School meals have been a hot issue since the introduction of the Healthy, Hunger Free Kids Act of 2010. This bill was designed to improve the healthfulness of food served at schools throughout the country. Meeting the nutritional needs of all children and reducing rates of childhood obesity were the two main goals. Regulations in the bill were based on recommendations from the Institute of Medicine as well as the 2010 Dietary Guidelines for Americans. Some important changes included: increasing fruits and vegetable offerings, switching to whole grains, and decreasing sugar, salt and saturated/trans-fats. All the changes were incremental in order to help school districts adjust. The 2014-2015 school year will bring the next phase of changes.
Here are some of the highlights:
• The “Smart Snacks” regulations put guidelines on competitive foods sold anywhere in schools during the school day. This is the first time that the USDA has put restrictions on foods sold at schools that are not part of the daily school meal. This includes vending machines and school stores as well as à la carte items sold in the lunch line such as sandwiches, salads and snacks.
• Tightened sodium restrictions. The first phase of sodium restriction will begin this year, which sets upper limits on the amount of sodium in breakfast and lunch.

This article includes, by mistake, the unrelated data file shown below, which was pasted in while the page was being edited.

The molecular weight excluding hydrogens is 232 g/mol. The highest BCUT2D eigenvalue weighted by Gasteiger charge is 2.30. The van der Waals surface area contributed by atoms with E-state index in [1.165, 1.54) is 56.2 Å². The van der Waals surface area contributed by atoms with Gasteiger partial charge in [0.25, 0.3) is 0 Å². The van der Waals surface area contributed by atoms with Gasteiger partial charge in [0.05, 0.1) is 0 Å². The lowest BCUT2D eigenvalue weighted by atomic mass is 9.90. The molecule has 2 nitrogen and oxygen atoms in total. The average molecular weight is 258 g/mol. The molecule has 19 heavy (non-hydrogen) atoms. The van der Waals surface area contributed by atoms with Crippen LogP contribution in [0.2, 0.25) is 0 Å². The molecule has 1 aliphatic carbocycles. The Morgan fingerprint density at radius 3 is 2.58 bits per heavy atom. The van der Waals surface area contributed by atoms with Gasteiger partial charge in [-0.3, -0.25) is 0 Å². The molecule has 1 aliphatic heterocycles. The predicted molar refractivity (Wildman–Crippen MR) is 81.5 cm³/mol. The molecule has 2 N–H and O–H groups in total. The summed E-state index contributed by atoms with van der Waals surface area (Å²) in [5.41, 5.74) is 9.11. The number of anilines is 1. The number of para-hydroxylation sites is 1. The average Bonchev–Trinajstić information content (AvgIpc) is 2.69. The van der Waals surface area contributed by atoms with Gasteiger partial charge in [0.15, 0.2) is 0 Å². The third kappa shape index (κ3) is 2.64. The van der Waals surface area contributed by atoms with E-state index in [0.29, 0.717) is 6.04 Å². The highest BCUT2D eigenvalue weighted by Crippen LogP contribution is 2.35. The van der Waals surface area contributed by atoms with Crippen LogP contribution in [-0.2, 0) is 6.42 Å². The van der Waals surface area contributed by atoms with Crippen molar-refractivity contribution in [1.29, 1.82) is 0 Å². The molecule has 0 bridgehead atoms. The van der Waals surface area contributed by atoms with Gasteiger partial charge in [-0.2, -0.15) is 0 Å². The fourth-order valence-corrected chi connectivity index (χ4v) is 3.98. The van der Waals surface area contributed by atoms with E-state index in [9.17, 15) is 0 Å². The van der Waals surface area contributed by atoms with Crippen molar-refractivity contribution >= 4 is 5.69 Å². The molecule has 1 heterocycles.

• Whole-grain rich foods. 100% of grains and breads must be whole-grain rich, which means each of these products must contain at least 50% whole-grains. This regulation applies to bread, cookies, pancakes, cereal, etc.
With the new phase of guidelines set for implementation on July 1 for next school year, school lunch is once again getting a lot of attention. Members of Congress are fighting to roll back the guidelines which some think to be too strict and difficult to implement in schools. It also addresses a reduction in student participation and consequential lost profits that some districts have attributed to the new meals.
The House Appropriations Committee approved a bill in May that was spearheaded by Rep. Robert Aderholt, R-Ala. It introduces a waiver to allow schools to delay the additional changes to school meals for one year if the school district can demonstrate that it has been losing money for at least six months since July 1, 2013. This waiver is intended to give schools additional time to make the new rules work best for their program. Food industry groups, including the School Nutrition Association, support the bill.